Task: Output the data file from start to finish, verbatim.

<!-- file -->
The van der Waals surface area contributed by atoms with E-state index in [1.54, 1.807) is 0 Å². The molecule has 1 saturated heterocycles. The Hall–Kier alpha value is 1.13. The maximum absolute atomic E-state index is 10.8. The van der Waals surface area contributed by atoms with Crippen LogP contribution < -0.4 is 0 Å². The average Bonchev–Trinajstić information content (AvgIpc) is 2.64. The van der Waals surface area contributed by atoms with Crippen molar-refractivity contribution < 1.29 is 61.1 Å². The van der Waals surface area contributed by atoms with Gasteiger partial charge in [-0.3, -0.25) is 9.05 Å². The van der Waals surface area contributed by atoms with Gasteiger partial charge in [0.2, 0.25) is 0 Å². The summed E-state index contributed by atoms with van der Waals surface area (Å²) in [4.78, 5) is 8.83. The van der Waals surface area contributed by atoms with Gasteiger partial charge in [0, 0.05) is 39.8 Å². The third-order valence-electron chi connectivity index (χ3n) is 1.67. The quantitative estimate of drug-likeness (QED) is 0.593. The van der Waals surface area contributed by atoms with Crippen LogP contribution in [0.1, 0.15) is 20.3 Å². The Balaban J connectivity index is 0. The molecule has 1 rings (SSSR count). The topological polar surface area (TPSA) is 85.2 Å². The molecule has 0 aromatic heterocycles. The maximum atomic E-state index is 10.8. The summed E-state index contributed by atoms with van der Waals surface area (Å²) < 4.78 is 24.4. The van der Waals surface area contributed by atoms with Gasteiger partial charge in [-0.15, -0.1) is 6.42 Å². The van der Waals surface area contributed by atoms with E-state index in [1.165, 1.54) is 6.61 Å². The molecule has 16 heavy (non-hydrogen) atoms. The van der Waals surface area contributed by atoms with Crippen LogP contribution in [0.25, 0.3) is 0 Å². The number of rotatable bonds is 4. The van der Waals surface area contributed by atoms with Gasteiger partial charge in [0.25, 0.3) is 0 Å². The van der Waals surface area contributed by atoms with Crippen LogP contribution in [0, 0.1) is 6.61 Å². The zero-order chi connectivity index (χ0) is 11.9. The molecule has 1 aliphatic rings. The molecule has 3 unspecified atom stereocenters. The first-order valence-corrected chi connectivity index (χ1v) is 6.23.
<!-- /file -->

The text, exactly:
The van der Waals surface area contributed by atoms with E-state index in [1.54, 1.807) is 0 Å². The molecule has 1 saturated heterocycles. The Hall–Kier alpha value is 1.13. The maximum absolute atomic E-state index is 10.8. The van der Waals surface area contributed by atoms with Crippen LogP contribution < -0.4 is 0 Å². The average Bonchev–Trinajstić information content (AvgIpc) is 2.64. The van der Waals surface area contributed by atoms with Crippen molar-refractivity contribution < 1.29 is 61.1 Å². The van der Waals surface area contributed by atoms with Gasteiger partial charge in [-0.3, -0.25) is 9.05 Å². The van der Waals surface area contributed by atoms with Gasteiger partial charge in [0.2, 0.25) is 0 Å². The summed E-state index contributed by atoms with van der Waals surface area (Å²) in [4.78, 5) is 8.83. The van der Waals surface area contributed by atoms with Gasteiger partial charge in [0, 0.05) is 39.8 Å². The third-order valence-electron chi connectivity index (χ3n) is 1.67. The quantitative estimate of drug-likeness (QED) is 0.593. The van der Waals surface area contributed by atoms with Crippen LogP contribution in [0.1, 0.15) is 20.3 Å². The Balaban J connectivity index is 0. The molecule has 1 rings (SSSR count). The topological polar surface area (TPSA) is 85.2 Å². The molecule has 0 aromatic heterocycles. The maximum atomic E-state index is 10.8. The summed E-state index contributed by atoms with van der Waals surface area (Å²) < 4.78 is 24.4. The van der Waals surface area contributed by atoms with Gasteiger partial charge in [-0.15, -0.1) is 6.42 Å². The van der Waals surface area contributed by atoms with E-state index in [1.165, 1.54) is 6.61 Å². The molecule has 16 heavy (non-hydrogen) atoms. The van der Waals surface area contributed by atoms with Crippen LogP contribution in [0.25, 0.3) is 0 Å². The number of rotatable bonds is 4. The van der Waals surface area contributed by atoms with Gasteiger partial charge in [0.25, 0.3) is 0 Å². The van der Waals surface area contributed by atoms with Crippen LogP contribution in [0, 0.1) is 6.61 Å². The zero-order chi connectivity index (χ0) is 11.9. The molecule has 1 aliphatic rings. The molecule has 3 unspecified atom stereocenters. The first-order valence-corrected chi connectivity index (χ1v) is 6.23.